Q&A with genetics and cell biology student Madelynn McElroy

Madelynn with one of her tarantulas.

Madelynn McElroy hopes to pursue a doctorate and conduct research into topics like tissue engineering/regeneration, drug delivery, biomolecular engineering, and cancer research after she graduates this spring. From Maple Valley, Washington, Madelynn is double-majoring in bioengineering, and genetics and cell biology.

While much of her time is dedicated to her studies and responsibilities as a teaching assistant and a researcher in various labs, Madelynn also makes sure to find time for her nearly 100 houseplants, nine fish tanks, gecko, and two tarantulas.

How has WSU prepared you for your future?

Many of the courses I have taken have given insight into what a career as a bioengineer and/or scientist would be like, which has helped to solidify my desire to continue research in academia.

What’s your favorite thing about WSU?

The WSU community is very welcoming and spirited – there have been many times in Western Washington when I have been wearing Coug gear and someone will yell, “Go Cougs!” My grandparents in Florida have also dealt with this, as their neighbor (who was a WSU alum) honked at them after seeing a WSU decal on their car.

What’s your favorite course you’ve taken at WSU?

I think that one of the most recent courses I enjoyed was Che/Bioe 476 this past fall, taught by Dr. Bernie Van Wie. The name of the course is “Biomedical Engineering Principles,” and we were able to have a new speaker in class each week to discuss different research within the bioengineering field – from protein and tissue engineering to modeling stenoses and 3D printing biomimetic materials. The course gave insight into so many different aspects of bioengineering that are not always discussed or well known, which led to my interest and pursual of some of these topics when looking at research labs and applying for PhD programs.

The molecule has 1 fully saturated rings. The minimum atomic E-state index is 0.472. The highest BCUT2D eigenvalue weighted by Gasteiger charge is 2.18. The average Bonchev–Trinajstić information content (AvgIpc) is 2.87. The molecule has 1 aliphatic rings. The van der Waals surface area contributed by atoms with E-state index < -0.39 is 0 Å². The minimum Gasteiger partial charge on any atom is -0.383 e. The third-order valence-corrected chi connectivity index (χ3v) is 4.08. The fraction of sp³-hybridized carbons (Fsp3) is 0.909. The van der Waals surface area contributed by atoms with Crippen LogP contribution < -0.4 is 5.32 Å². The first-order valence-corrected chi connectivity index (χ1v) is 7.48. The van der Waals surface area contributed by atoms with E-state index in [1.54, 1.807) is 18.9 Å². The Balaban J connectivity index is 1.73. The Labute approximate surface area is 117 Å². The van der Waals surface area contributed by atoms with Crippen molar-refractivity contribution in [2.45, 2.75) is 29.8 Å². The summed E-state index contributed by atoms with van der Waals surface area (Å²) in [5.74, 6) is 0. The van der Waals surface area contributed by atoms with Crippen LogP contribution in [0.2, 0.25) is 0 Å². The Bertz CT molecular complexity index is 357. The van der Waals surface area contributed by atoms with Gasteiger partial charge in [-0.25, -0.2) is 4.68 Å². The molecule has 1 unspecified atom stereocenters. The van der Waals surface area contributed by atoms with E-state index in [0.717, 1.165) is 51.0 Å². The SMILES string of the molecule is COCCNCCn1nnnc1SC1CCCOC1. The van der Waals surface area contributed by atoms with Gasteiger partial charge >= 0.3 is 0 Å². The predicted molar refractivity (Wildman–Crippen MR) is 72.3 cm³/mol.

What do you hope to do when you graduate?

During this past fall semester, I have been applying for bioengineering graduate programs across the country. I am interested in the micro side of bioengineering and have been talking with professors at various universities about research in tissue engineering/regeneration, drug delivery, biomolecular engineering, and cancer research.

Do you have a job or work in a lab?

I am a member of multiple labs on campus and have been a TA for the math department in previous semesters. I have been working with Dr. Tegeder in plant biology research focused on improving metabolite efficiency and stress responses in various plant species. I have also worked with Dr. Voulgarakis in the math department, developing a searching algorithm to model DNA polymerase binding to DNA as well as another coding project using phase transitions and bifurcation to model stem cell differentiation. We currently have one paper that has been published and another in progress!

I was a course grader for differential equations (Math 315) in fall 2021 as well as a TA for introductory statistics (Stat 212) in fall 2022 – I have loved tutoring and working with all of my students and am hoping to continue teaching throughout my graduate school career as well.

What’s one of your favorite things or favorite hobby?

I enjoy gardening and taking care of my animals – I currently have somewhere around 95 houseplants alongside the garden on my balcony, and I have nine fish tanks, a gecko, and two tarantulas. Some of my fish tanks have an aquaponic setup, where I have plants with their roots in the water and their leaves above (peace lilies, etc.).

What’s a unique fun fact about you?

I have lived in Washington my entire life (was born in Tacoma) but have never been to Canada.